Date of Degree
PhD (Doctor of Philosophy)
Psychological and Quantitative Foundations
Stewart W. Ehly
The purpose of the current study was to determine if there are potential mediating factors to a student being victimized by school violence. Results from 5,409 middle school and high school student participants who completed the 2007 School Crime Supplement of the National Crime Victimization Survey, a nationally collected survey on victimization, were used to determine if there was a relationship between student victimization and extracurricular activity involvement. Specifically, the questions about victimization (bullying), extracurricular activity involvement, a relationship with an adult at school, and a relationship with a friend were used. Seven specific types of extracurricular activities (athletic teams, spirit groups, performing arts groups, academic clubs, student government, community service/volunteer clubs, and other) were examined to determine if a specific type of extracurricular activity might be related to lower victimization scores. Relationships with an adult and a peer were examined in association with a student's involvement in extracurricular activities. Reported victimization status was also explored in connection with the student's relationships with an adult and peer.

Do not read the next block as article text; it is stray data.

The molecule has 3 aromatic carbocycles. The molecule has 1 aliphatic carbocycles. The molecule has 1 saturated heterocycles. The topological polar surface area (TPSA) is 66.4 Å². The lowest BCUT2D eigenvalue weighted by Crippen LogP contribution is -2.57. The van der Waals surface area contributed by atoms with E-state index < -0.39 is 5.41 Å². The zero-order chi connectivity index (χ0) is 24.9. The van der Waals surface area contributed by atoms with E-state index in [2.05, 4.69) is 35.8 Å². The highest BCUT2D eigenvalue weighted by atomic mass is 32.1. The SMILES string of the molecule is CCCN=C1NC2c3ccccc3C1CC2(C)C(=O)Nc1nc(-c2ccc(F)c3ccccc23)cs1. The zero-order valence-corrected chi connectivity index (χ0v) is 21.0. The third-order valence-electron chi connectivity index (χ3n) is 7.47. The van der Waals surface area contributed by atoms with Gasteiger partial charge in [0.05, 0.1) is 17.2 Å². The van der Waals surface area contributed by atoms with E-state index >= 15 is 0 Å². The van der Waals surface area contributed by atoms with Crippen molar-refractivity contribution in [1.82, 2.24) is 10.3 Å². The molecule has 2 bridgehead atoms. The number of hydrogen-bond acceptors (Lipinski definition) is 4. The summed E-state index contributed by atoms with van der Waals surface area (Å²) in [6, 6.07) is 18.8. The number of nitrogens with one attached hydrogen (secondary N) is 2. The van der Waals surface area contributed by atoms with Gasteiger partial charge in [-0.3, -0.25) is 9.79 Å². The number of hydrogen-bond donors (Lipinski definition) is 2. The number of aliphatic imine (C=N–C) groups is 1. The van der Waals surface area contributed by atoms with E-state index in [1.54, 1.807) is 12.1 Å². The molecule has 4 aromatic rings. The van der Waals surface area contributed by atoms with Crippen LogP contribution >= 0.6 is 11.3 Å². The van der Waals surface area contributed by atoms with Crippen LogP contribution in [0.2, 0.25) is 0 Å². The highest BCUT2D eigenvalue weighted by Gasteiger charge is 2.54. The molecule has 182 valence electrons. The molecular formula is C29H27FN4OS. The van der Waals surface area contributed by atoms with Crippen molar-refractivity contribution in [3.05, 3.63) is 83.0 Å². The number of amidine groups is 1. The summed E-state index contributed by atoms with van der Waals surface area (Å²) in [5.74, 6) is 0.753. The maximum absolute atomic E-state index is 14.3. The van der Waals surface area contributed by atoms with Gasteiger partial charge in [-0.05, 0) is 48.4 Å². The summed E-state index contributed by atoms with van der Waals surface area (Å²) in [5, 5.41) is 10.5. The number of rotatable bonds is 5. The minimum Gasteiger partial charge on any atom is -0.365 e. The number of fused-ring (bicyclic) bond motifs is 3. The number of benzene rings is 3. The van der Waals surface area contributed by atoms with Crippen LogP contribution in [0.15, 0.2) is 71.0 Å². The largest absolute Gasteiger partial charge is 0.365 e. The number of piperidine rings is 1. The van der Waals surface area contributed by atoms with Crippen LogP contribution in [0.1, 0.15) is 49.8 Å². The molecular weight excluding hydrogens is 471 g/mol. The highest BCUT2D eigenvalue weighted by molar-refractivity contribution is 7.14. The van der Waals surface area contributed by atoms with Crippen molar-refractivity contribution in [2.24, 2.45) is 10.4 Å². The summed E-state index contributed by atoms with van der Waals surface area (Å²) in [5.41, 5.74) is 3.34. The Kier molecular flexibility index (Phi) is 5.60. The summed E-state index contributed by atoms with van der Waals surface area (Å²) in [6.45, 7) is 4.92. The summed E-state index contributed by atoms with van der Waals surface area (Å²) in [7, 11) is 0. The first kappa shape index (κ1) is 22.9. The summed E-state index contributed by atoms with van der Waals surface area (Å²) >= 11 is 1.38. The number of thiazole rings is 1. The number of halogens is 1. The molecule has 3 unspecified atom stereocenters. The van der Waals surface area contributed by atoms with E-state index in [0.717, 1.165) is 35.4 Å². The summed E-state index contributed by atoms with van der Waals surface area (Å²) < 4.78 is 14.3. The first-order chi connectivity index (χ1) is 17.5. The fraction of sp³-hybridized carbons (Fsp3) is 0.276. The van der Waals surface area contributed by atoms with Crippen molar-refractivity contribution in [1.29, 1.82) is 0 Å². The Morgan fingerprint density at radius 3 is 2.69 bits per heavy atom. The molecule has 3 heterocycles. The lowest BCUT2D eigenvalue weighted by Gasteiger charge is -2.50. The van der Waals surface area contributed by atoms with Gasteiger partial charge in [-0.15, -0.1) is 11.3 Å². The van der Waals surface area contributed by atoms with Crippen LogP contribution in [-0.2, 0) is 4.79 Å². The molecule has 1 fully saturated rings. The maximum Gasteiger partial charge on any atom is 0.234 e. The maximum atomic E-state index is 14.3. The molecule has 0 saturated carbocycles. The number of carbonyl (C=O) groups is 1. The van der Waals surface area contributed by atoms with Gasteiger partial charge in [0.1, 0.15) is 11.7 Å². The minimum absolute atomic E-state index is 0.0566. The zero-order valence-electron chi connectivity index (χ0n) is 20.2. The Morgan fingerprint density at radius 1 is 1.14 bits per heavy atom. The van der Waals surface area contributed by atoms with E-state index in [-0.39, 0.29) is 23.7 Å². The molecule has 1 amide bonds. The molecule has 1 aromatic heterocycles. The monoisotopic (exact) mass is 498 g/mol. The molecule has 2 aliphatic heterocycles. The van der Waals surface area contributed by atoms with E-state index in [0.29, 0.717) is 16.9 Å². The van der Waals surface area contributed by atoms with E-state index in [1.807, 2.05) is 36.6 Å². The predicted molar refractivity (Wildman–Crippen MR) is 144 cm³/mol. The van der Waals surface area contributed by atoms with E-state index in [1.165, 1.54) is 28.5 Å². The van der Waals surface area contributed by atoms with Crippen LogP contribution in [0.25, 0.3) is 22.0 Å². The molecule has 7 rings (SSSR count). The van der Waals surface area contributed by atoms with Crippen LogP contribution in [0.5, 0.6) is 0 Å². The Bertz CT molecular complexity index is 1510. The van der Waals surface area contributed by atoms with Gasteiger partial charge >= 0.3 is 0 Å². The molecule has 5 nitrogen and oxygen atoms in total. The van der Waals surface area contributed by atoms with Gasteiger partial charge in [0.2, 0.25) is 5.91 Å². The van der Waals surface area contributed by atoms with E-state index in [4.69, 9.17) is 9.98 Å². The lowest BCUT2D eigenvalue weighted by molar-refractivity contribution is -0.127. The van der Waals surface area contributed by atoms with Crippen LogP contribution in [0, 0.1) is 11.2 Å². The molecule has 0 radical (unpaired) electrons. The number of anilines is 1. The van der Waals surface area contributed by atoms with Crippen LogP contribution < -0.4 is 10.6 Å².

The results of this study indicate statistically significant relations among many of the variables above. However, the large sample size was the reason for the significant findings. The results indicate that protecting a student from victimization may not be a benefit of extracurricular involvement; however, extracurricular activities may be a useful tool to connect students to friends and caring adults at school.
bully, extracurricular activities, National Crime Victimization Survey, School Crime Supplement, school violence, victim
Copyright 2011 Sharon Llewellyn Clark